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Not much of a Human Stain

The Human Stain is a lot more than just the worst movie of the year. This film also represents a whole aesthetic that panders to people who think they’re smarter than they really are, glossing thinly cohesive motifs with pseudo-intellectualisms. To the careful viewer though, this gloss is a smarmy, condescending approach that completely negates the glue of true art — sincerity.

The film’s initial stench can be traced to the aging author, Philip Roth. He was a young man who, after growing up, wanted to write something fun.

Raunchy sex was his cure-all, as exemplified in Portnoy’s Complaint (1969), about a boy (much like a young Roth) who masturbates with a piece of liver.

Roth is one of those guys who shoot to the other extreme when confronted with traditional morality but he comes off as an awkward imitator of America’s original sexploiter, Henry Miller.

Stain tries to be modern by showing the climax at the beginning of the movie. This method of storytelling originated with James Joyce and Virginia Woolf in the early 20th century as a new and effective way to psychoanalyze multiple meanings of characters. But the only reason evident for this method in this movie was to veil the predictability of an already anticlimactic story.

What’s more awkward is the romance between infamous local professor Coleman Silk (Anthony Hopkins) and the university’s cleaning lady Faunia Farely (Nicole Kidman). When you see Hopkins (age 66) with Kidman, who’s half his age, you wonder how this could have ever happened. The intimacy between the two is like a parallel universe created by the lasciviously aging mind of Roth.

Here’s how a guy like Coleman and a gal like Faunia get along in the world of Stain: Faunia has car trouble; Coleman courteously gives her a lift home; Faunia says, “I don’t do sympathy,” while inviting Coleman in for sex. We’re supposed to believe this because Kidman plays a progressive, tragically hip woman who’s so cool with sexual affairs that she’s not very discriminating. The intended moral lies within the life of Coleman, a classics professor who loses his position and, subsequently, his wife due to a socio-politically insensitive word.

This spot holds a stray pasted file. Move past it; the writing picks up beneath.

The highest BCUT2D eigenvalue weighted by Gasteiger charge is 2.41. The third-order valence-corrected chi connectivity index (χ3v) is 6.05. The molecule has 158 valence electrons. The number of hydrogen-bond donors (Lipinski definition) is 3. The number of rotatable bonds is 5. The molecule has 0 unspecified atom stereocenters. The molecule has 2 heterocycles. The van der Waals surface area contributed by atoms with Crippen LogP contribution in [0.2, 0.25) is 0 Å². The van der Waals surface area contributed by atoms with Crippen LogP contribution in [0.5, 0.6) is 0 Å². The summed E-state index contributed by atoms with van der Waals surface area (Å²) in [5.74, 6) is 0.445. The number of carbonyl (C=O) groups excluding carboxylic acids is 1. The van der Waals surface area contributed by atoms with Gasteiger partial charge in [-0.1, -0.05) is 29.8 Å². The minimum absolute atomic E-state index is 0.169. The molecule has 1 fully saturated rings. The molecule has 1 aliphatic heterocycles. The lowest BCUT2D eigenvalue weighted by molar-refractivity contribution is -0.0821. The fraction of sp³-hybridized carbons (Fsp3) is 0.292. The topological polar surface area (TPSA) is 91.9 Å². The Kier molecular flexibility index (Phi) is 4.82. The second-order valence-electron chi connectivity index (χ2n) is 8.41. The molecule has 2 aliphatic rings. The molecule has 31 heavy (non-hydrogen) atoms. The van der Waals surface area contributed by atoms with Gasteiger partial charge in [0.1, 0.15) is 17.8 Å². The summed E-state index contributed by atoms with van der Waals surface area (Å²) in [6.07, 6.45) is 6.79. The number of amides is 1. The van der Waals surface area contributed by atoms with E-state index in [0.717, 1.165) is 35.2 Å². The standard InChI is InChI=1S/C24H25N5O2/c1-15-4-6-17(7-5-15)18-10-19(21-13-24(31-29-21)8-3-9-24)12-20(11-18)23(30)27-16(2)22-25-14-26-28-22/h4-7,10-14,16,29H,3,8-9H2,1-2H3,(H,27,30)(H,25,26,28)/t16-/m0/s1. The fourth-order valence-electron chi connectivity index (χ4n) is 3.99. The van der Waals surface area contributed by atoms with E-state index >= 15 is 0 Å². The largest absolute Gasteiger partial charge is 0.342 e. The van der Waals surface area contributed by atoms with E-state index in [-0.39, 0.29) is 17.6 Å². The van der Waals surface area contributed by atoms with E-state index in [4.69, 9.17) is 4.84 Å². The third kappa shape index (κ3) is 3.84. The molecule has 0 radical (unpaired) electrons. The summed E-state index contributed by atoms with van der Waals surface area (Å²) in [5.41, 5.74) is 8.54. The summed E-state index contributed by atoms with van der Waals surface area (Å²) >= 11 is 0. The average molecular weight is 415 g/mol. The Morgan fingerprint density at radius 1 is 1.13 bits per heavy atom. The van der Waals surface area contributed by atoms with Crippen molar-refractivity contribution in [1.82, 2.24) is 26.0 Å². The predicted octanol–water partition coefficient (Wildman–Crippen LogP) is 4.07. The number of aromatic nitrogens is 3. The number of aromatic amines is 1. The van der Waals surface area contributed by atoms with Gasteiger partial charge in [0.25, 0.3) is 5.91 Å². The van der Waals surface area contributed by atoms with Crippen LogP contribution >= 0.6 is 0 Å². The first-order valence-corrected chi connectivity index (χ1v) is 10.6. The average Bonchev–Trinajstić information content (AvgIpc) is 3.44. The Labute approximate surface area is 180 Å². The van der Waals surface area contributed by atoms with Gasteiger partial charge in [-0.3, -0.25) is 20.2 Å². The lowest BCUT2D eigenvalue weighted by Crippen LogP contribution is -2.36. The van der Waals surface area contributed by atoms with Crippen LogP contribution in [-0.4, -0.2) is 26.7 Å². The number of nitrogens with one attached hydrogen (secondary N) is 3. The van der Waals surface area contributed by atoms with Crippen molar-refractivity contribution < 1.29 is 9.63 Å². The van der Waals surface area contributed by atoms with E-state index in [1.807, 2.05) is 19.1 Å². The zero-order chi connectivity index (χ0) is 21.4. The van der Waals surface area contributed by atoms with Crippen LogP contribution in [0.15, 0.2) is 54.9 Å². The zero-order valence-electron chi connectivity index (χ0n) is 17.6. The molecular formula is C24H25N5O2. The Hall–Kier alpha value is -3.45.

The action of Stain takes place in the time of Bill Clinton’s impeachment, which the movie gratuitously parallels with Coleman’s choices. However, it’s a fairly inconsistent motif intended to comment on the tyranny of political correctness.

Roth’s idea is to end his trilogy of books that mirrors the lives of two previous presidents (Nixon and Eisenhower) in earlier books. The author’s presidential theme is weak since Stain is an isolated movie, in and of itself.

Flashbacks are used to highlight Coleman’s life as a young man, yet another tired method in storytelling. As an adolescent, it’s the same story: Coleman likes it when girls do a striptease number for him. Curiously, when Faunia strips for him when he is older (grossly set to contemporary jazz, yuppie style) she playfully argues, “You don’t love me. You just like the sex.” Is that why an attractive 34-year-old woman hooks up with an elderly guy? Roth, who’s over 70, seems to like that idea.

The proposed payoff in this movie is also very unsatisfying.

The movie is not successful in outlining what’s disturbing about racism (featured in Coleman’s identity crisis) or political correctness, but seems self-satisfied in its awkward treatment of storytelling methods and abused women.

Between Gary Sinise’s narration and the still bizarre glorification of Viagra, who knew that such a horrible movie could be so smug?